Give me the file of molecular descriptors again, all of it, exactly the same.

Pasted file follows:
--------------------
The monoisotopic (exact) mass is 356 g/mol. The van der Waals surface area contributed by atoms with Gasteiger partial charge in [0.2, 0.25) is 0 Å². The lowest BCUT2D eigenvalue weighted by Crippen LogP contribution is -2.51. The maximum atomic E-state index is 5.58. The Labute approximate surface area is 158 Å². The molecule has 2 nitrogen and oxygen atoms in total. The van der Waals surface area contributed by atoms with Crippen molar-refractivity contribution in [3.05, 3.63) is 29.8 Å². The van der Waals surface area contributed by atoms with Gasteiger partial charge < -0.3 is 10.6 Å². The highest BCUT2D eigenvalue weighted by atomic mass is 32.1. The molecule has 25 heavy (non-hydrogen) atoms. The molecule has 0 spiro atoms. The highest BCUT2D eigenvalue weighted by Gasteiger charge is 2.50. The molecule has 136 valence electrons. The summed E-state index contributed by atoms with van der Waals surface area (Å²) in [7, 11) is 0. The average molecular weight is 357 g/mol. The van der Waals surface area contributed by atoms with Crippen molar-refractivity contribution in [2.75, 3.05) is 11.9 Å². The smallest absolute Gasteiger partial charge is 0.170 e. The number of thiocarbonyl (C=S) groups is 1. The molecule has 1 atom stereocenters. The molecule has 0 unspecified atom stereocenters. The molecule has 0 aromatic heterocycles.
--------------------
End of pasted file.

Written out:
The monoisotopic (exact) mass is 356 g/mol. The van der Waals surface area contributed by atoms with Gasteiger partial charge in [0.2, 0.25) is 0 Å². The lowest BCUT2D eigenvalue weighted by Crippen LogP contribution is -2.51. The maximum atomic E-state index is 5.58. The Labute approximate surface area is 158 Å². The molecule has 2 nitrogen and oxygen atoms in total. The van der Waals surface area contributed by atoms with Crippen molar-refractivity contribution in [3.05, 3.63) is 29.8 Å². The van der Waals surface area contributed by atoms with Gasteiger partial charge < -0.3 is 10.6 Å². The highest BCUT2D eigenvalue weighted by atomic mass is 32.1. The molecule has 25 heavy (non-hydrogen) atoms. The molecule has 0 spiro atoms. The highest BCUT2D eigenvalue weighted by Gasteiger charge is 2.50. The molecule has 136 valence electrons. The summed E-state index contributed by atoms with van der Waals surface area (Å²) in [7, 11) is 0. The average molecular weight is 357 g/mol. The van der Waals surface area contributed by atoms with Crippen molar-refractivity contribution in [2.75, 3.05) is 11.9 Å². The smallest absolute Gasteiger partial charge is 0.170 e. The number of thiocarbonyl (C=S) groups is 1. The molecule has 1 atom stereocenters. The molecule has 0 unspecified atom stereocenters. The molecule has 0 aromatic heterocycles.